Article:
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Author Topic: Viewfinder brightness limit  (Read 2697 times)  bookmark this topic!
KeithB
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Viewfinder brightness limit
« on: April 20, 2011, 04:16:28 PM »

Since I just got spanked* on another forum, I thought I would post the question here.

In a discussion on F/1.4 lenses, the brightness "limit" at f 2.8 came up.  I quoted Ken Rockwell from here:
http://www.kenrockwell.com/nikon/d70perf.htm#finder

And was told this was hogwash:
"Stuff and nonsense! How would the viewfinders do that, by magic?

The only way would be if open-aperture metering was "limited" to the f/2.8 stop, like a rev-limiter on an engine. And for all I know, maybe some cameras do this.

But in the spirit of empiricism, I actually DID perform my own experiments...I happen to have two identical camera bodies here, and two lenses of very close to the same focal length but of more than a stop difference in maximum aperture (31mm f/1.8 and 35mm f/2.Cool.

And, of course, the faster lens shows a brighter viewfinder image and less d.o.f. in a careful comparison. (Although I felt a little sheepish actually running the experiment, like when your friend is looking up and says, "how about that, someone wrote 'gullible' on the ceiling," and you look up at the ceiling.)

I do NOT want to pick a fight with your expert, which is why I elided his name, but that's just another eye-rolling internet myth as far as I'm concerned. Of course, maybe he's using a Whapoflex and his camera works differently than mine--I can't speak to that."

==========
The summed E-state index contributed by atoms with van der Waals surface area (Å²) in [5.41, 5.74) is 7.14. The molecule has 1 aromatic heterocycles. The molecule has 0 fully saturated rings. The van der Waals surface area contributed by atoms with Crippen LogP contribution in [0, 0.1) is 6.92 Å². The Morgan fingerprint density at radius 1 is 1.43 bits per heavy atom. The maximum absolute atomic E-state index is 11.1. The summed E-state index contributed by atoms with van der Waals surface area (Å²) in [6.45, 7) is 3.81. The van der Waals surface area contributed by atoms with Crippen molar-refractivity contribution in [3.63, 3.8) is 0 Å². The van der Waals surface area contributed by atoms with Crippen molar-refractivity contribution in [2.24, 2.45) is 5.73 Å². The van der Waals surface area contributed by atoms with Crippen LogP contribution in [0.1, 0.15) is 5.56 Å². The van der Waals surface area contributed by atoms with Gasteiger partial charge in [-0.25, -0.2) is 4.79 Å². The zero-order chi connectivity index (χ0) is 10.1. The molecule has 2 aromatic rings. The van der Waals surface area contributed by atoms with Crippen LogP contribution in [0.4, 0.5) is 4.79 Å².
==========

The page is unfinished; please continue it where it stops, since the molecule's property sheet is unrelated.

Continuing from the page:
Any thoughts, Bob?

*Here is where I was spanked:
http://theonlinephotographer.typepad.com/the_online_photographer/2011/04/internet-canard.html#comments
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Bob Atkins
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Re: Viewfinder brightness limit
« Reply #1 on: April 20, 2011, 05:21:06 PM »

While I'd be reluctant to cite KR as a reference for anything, in this case he's at least on the right track.

The standard Canon screens are indeed designed to work well with slower lenses. This includes cheap consumer zooms as well as excellent lenses like the 400/5.6L USM prime. A consequence of optimizing the lens to work well up to f5.6 is reduced performance at faster apertures  - e.g. f1.0 to f2.8

Canon make a screen (Super Precision Matte) specificaly designed for use with fast lenses, at the expense of a darker view with slow lenses.

See http://www.learn.usa.canon.com/app/pdfs/quickguides/CDLC_FocusingScreens_QuickGuide.pdf

I'm sure the standard screen will show some difference between a 50/1.2 and a 50/2.8, but the super precision matte screen will show more difference and give a brighter image
« Last Edit: April 20, 2011, 05:22:38 PM by Bob Atkins » Logged
KeithB
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Re: Viewfinder brightness limit
« Reply #2 on: April 21, 2011, 07:36:19 AM »

Thanks Bob, Mike admitted he was wrong:
http://theonlinephotographer.typepad.com/the_online_photographer/2011/04/mmm-crow-tastes-good.html

If you don't like KR, (Though he is usually right about the engineering stuff) how about Chuck Westfall:
http://digitaljournalist.org/issue0804/tech-tips.html
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KeithB
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Re: Viewfinder brightness limit
« Reply #3 on: April 21, 2011, 07:37:21 AM »

Addendum:
I did not know that I could not use my vewfinder to evaluate critical focus at less than F/2.8!
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